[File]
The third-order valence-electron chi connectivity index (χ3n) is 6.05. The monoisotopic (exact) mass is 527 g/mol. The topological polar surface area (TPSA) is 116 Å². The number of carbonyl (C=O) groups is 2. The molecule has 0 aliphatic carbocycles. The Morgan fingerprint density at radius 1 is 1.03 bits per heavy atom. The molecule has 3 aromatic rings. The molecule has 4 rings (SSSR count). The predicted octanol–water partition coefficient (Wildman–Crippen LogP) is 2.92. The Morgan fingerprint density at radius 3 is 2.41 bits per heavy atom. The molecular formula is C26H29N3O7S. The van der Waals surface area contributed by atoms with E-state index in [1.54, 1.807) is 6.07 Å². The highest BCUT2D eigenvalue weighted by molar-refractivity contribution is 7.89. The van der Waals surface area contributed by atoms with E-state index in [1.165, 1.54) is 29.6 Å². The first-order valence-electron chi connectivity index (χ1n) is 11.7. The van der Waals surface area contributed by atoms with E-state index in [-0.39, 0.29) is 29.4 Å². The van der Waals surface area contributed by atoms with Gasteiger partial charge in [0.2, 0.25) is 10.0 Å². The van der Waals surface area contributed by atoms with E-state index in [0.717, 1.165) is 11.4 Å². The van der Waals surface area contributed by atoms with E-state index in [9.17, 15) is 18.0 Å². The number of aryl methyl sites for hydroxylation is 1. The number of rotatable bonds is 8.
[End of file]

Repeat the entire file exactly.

The third-order valence-electron chi connectivity index (χ3n) is 6.05. The monoisotopic (exact) mass is 527 g/mol. The topological polar surface area (TPSA) is 116 Å². The number of carbonyl (C=O) groups is 2. The molecule has 0 aliphatic carbocycles. The Morgan fingerprint density at radius 1 is 1.03 bits per heavy atom. The molecule has 3 aromatic rings. The molecule has 4 rings (SSSR count). The predicted octanol–water partition coefficient (Wildman–Crippen LogP) is 2.92. The Morgan fingerprint density at radius 3 is 2.41 bits per heavy atom. The molecular formula is C26H29N3O7S. The van der Waals surface area contributed by atoms with E-state index in [1.54, 1.807) is 6.07 Å². The highest BCUT2D eigenvalue weighted by molar-refractivity contribution is 7.89. The van der Waals surface area contributed by atoms with E-state index in [1.165, 1.54) is 29.6 Å². The first-order valence-electron chi connectivity index (χ1n) is 11.7. The van der Waals surface area contributed by atoms with E-state index in [-0.39, 0.29) is 29.4 Å². The van der Waals surface area contributed by atoms with Gasteiger partial charge in [0.2, 0.25) is 10.0 Å². The van der Waals surface area contributed by atoms with E-state index in [0.717, 1.165) is 11.4 Å². The van der Waals surface area contributed by atoms with E-state index in [9.17, 15) is 18.0 Å². The number of aryl methyl sites for hydroxylation is 1. The number of rotatable bonds is 8.